Dispositional Personality Theories
Dispositional personality theories are derived from the theorists include Allport, Eysenck, McCrae, Cattell, and Costa, among others. While Allport believes differently, dispositional and trait theories assumes that an individual reacts to his or her environment and behaves in a certain way in social situations in accordance to how that person behaved in past situations of similar settings (Elsevier's Dictionary of Psychological Theories, 2006). Allport, on the other hand, believed that human behavior is future-oriented, and is not based on a set of habits and dispositions. This paper will examine and describe how dispositional theories affect individual personalities as well as providing explanation to how these theories influence interpersonal relationships.
The idea of personality should have a hypothetical understanding. There is no obvious neurological base that can be found for personality, even though efforts have been made to explain the foundation of personality in words of neurophysiology (Heinstrom, 2003).
The theories of personality hypothesize that organization of mental and physical aspects of a person expresses as a stable, consistent tendency to exhibit particular patterns of behavior in a broad range of circumstances (Reber, Allen, & Reber, 2009).Using the statement above the many predispositions to act in which plainly dozens of particular words have been applied as descriptive labels such as traits, ability, habit, set, instinct, drive, temperament, sentiment, motive and faculty are taken to mean dispositions.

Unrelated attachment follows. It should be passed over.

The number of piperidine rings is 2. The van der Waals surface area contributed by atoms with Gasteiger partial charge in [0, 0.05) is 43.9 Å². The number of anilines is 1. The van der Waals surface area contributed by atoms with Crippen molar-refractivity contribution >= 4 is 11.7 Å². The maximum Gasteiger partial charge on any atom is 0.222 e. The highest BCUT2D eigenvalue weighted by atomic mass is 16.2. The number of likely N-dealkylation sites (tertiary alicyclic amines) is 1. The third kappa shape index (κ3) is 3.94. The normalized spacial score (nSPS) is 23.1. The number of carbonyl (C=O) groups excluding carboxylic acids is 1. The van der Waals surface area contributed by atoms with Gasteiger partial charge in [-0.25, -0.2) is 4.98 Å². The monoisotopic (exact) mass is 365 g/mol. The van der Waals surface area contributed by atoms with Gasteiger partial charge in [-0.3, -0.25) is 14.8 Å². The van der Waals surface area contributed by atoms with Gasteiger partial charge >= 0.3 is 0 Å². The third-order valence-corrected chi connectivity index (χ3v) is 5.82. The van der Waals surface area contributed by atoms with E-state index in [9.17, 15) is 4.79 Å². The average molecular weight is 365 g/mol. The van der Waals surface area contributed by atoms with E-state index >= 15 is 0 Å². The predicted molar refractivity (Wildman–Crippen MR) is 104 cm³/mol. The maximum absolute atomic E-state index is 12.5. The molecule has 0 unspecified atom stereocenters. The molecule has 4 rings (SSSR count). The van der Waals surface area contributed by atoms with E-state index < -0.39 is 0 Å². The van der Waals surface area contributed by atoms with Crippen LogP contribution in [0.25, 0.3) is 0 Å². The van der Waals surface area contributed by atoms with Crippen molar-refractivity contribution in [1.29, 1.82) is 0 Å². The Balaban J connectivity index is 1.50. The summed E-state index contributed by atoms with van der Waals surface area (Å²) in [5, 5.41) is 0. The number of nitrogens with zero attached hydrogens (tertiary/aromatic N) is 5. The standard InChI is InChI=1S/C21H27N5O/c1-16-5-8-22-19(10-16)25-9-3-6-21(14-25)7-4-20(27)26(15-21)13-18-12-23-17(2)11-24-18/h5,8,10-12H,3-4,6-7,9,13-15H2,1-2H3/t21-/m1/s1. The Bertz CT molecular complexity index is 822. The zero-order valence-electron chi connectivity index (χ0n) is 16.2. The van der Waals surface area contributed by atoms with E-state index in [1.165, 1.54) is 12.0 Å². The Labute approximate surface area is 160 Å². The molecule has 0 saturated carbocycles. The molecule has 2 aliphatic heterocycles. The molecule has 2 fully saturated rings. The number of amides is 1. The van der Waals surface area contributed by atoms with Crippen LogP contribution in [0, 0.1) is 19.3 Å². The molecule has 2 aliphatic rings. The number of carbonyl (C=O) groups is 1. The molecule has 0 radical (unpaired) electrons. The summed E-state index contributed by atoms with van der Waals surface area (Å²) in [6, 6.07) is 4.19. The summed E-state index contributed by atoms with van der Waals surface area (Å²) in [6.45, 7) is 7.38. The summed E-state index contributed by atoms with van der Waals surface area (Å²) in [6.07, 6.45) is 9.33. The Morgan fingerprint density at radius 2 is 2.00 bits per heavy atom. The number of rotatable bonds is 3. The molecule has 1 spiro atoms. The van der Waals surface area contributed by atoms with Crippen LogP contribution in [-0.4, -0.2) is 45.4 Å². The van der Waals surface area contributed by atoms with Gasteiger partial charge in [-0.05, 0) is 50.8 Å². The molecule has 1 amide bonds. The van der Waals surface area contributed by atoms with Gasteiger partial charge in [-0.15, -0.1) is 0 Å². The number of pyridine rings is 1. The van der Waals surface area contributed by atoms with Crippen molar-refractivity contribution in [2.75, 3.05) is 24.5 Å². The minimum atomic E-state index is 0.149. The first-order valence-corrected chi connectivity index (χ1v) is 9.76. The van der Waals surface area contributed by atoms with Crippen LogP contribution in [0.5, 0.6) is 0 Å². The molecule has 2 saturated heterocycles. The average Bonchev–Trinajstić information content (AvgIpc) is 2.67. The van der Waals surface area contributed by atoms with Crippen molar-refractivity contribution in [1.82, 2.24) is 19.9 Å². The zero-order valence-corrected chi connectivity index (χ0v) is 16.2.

The trouble with this theoretical issue is the need to explain the regularity and consistency of behavior independently of variation and alteration in the environment. Different approaches in this theory have tried to use the techniques of factor analysis in an attempt to isolate underlying dimensions of personality (Reber, Allen, & Reber, 2009).
When looking at the affect these theories have on personality, a person needs to look at the concept of...